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ART TIMES June, 2006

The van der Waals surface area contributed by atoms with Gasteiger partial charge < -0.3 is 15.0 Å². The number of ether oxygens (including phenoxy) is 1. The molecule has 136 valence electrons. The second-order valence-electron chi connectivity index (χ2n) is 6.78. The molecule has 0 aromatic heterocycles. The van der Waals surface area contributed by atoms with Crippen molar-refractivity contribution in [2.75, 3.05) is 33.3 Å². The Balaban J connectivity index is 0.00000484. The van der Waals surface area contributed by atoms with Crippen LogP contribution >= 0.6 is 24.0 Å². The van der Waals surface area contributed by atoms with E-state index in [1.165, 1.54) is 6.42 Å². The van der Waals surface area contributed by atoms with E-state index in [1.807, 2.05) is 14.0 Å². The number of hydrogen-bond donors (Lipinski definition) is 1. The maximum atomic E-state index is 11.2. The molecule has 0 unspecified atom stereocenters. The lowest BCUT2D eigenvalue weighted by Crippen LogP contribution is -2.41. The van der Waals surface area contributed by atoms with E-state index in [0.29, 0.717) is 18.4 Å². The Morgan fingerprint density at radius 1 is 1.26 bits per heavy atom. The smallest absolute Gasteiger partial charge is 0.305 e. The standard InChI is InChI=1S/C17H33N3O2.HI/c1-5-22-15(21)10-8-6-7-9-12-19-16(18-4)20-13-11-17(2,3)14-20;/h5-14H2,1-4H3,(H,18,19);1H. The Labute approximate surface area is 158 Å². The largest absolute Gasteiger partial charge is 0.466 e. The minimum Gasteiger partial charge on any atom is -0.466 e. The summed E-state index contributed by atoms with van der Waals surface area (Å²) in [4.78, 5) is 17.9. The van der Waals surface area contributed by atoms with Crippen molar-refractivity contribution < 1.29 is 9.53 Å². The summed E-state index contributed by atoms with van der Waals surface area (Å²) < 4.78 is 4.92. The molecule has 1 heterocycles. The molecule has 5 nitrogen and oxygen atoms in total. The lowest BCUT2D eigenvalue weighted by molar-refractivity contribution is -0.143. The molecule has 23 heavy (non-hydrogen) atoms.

“Your work adds windows wherever they hang” — so wrote a visitor in the guest book at my recent solo show at the Woodstock Artists Association. Certainly not a new idea, but one that bears another hearing, another close consideration. The concept of a picture frame “standing in” for the frame of a window is at least as old as the Italian Renaissance, and artists have for long been capitalizing on the conceit as they’ve endeavored to urge you to “take a look.” With the refinement of the rules of linear and aerial perspective, many have become quite adept at providing the illusion of “staring off into space” through the use of the frame convention. The rise of modernistic practices of non-representational painting has put somewhat of a crimp in this particular sleight-of-hand — if not, indeed, rendered it somewhat passé for our present-day blasé viewers — but the near-magical trick of providing a window into a real or imagined space — if not another dimension — has never quite lost its stunning effect on the human imagination. That is, when we take the time to stand back and relinquish some of that “cool” brand of lassitude we affect when we try to appear “in the know.” I had one of those little moments of sudden awareness the other night while reading in bed. I had paused in mid-paragraph to savor one of the author’s thoughts and let my eyes and mind drift off into space. When I glanced back at the page and immediately found where I had left off, it struck me how extraordinary the event was. Literacy, of course, leads to its own form of blasé behavior (we take it so for granted), but to be able to turn our attention — either away or toward — a page of written text and be instantly taken to a completely different realm in the space of an instant is nothing short of miraculous — again, once you get past the rote familiarity of doing it time and again. Emily Dickinson once pointed out that there is no frigate like a book, and how down-home and utterly true that statement is (like so many other of her astute observations). Books, as we know, are also “framed” and can just as easily (and magically) open up new worlds to us. All we need do — as they say in the world of drama (whose convention of the invisible “fourth” wall is, again, just one more frame) — is suspend our disbelief. Music, of course, provides its own peculiar “frames” through which we might pass — see Lisa Marie Wersal’s ‘Speak Out” in this issue for a special case in point. Mankind has long been enchanted by stories in which a secret “door” (or cave, or tear in space, or time warp, or whatever) leads to another world/time/dimension. Well, folks, they not only occur in exotic tales, but also exist in everyday life. Simply let yourself “pass through” the next time you look at a painting, read a book, or watch a play. Thank you to Professor Peggy Winters — the lady who wrote those words which open this essay — for reminding us of the never-ending store of magic which surrounds us every day.

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